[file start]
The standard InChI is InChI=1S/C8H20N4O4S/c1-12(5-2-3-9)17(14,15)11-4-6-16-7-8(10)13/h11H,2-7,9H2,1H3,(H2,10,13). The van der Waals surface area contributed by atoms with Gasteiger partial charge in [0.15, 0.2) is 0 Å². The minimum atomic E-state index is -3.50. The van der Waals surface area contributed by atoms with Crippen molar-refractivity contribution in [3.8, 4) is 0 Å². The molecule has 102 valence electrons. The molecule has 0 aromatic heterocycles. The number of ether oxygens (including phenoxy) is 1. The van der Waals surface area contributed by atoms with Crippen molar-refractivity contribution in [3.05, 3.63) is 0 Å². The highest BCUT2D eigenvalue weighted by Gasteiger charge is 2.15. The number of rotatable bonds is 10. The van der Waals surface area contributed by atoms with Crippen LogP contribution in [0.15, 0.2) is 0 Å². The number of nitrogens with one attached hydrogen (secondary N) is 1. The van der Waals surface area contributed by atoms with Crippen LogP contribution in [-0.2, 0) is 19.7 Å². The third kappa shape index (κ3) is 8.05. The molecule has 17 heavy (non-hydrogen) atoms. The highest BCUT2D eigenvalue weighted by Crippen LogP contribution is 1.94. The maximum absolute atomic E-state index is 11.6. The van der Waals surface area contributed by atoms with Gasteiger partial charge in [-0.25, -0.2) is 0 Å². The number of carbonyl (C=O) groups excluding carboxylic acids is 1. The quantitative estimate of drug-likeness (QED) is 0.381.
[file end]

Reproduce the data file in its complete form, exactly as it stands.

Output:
The standard InChI is InChI=1S/C8H20N4O4S/c1-12(5-2-3-9)17(14,15)11-4-6-16-7-8(10)13/h11H,2-7,9H2,1H3,(H2,10,13). The van der Waals surface area contributed by atoms with Gasteiger partial charge in [0.15, 0.2) is 0 Å². The minimum atomic E-state index is -3.50. The van der Waals surface area contributed by atoms with Crippen molar-refractivity contribution in [3.8, 4) is 0 Å². The molecule has 102 valence electrons. The molecule has 0 aromatic heterocycles. The number of ether oxygens (including phenoxy) is 1. The van der Waals surface area contributed by atoms with Crippen molar-refractivity contribution in [3.05, 3.63) is 0 Å². The highest BCUT2D eigenvalue weighted by Gasteiger charge is 2.15. The number of rotatable bonds is 10. The van der Waals surface area contributed by atoms with Crippen LogP contribution in [0.15, 0.2) is 0 Å². The number of nitrogens with one attached hydrogen (secondary N) is 1. The van der Waals surface area contributed by atoms with Crippen LogP contribution in [-0.2, 0) is 19.7 Å². The third kappa shape index (κ3) is 8.05. The molecule has 17 heavy (non-hydrogen) atoms. The highest BCUT2D eigenvalue weighted by Crippen LogP contribution is 1.94. The maximum absolute atomic E-state index is 11.6. The van der Waals surface area contributed by atoms with Gasteiger partial charge in [-0.25, -0.2) is 0 Å². The number of carbonyl (C=O) groups excluding carboxylic acids is 1. The quantitative estimate of drug-likeness (QED) is 0.381.